Stocks slipped on Wall Street in early trading Tuesday as investors considered reports that the U.S. will delay a new round of costly tariffs on Chinese goods as the nations continue to negotiate a trade deal
Stocks slipped on Wall Street in early trading Tuesday as investors considered reports that the U.S. will delay a new round of tariffs on Chinese goods as the nations continue negotiating a trade deal.
The proposed tariffs scheduled to begin on Sunday threaten to hit U.S. consumers particularly hard by raising the prices of popular products including cellphones and laptops.
Both nations have been working toward a limited “phase 1” deal that Wall Street hopes can lead to an eventual long-term resolution.
Banks broadly fell in the early going, though bond prices remained mostly stable. The yield on the 10-year Treasury was unchanged at 1.83% from late Monday.
Communications companies suffered some of the largest declines. Comcast fell 2% and Netflix fell 1.3%.
Technology companies held up better than the rest of the market. Micron rose 1.9%.
KEEPING SCORE: The S&P 500 index fell 0.1% as of 9:52 a.m. Eastern time. The Dow Jones Industrial Average fell 54 points, or 0.2%, to 27,852. The Nasdaq was unchanged. The Russell 2000 index of smaller company stocks fell 0.1%.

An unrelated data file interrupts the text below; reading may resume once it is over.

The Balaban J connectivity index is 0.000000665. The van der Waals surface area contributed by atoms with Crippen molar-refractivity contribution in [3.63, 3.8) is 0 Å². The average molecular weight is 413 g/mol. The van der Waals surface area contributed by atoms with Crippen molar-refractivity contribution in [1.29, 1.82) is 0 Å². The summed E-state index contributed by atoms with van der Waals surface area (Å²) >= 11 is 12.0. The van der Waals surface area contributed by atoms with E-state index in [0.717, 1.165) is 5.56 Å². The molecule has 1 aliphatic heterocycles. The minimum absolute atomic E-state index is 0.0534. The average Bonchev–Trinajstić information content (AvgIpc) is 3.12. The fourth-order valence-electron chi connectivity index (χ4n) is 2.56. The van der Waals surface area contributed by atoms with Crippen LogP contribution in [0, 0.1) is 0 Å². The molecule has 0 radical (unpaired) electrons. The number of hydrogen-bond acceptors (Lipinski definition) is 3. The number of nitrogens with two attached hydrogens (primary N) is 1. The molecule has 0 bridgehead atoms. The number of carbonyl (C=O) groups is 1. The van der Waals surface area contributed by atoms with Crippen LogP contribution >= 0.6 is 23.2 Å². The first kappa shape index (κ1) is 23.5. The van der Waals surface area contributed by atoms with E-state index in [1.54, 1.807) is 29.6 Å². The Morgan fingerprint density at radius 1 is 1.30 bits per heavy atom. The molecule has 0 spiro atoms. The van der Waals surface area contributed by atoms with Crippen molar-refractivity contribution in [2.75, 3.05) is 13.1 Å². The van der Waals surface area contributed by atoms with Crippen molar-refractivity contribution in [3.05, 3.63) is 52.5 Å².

European markets fell and Asian markets were mixed.
TRADE WOES: It’s been a volatile month so far for trade relations as the U.S. and China stay mostly quiet on their latest push for a deal. China helped ease some of the tension last week when it made the conciliatory gesture of planning to waive tariffs on American soybeans and pork, which have been hurting American farmers.
Wall Street was rattled early last week when President Donald Trump said that a deal could possibly wait until after the 2020 elections. The longstanding trade war has been hanging over U.S. businesses and prompting them to hold back on spending and other investments. It also continues to threaten economic growth, which is being propped up by consumer spending and a strong jobs market.
LATE EARNINGS LIFT: Earnings season is essentially over but several smaller companies are getting a lift from late reports. Vail Resorts rose 3.5% after the ski resort company’s fiscal first-quarter results beat forecasts. Online clothing styling service Stitch Fix surged 9.5% and auto parts retailer AutoZone rose 5.8% after reporting surprisingly good results.
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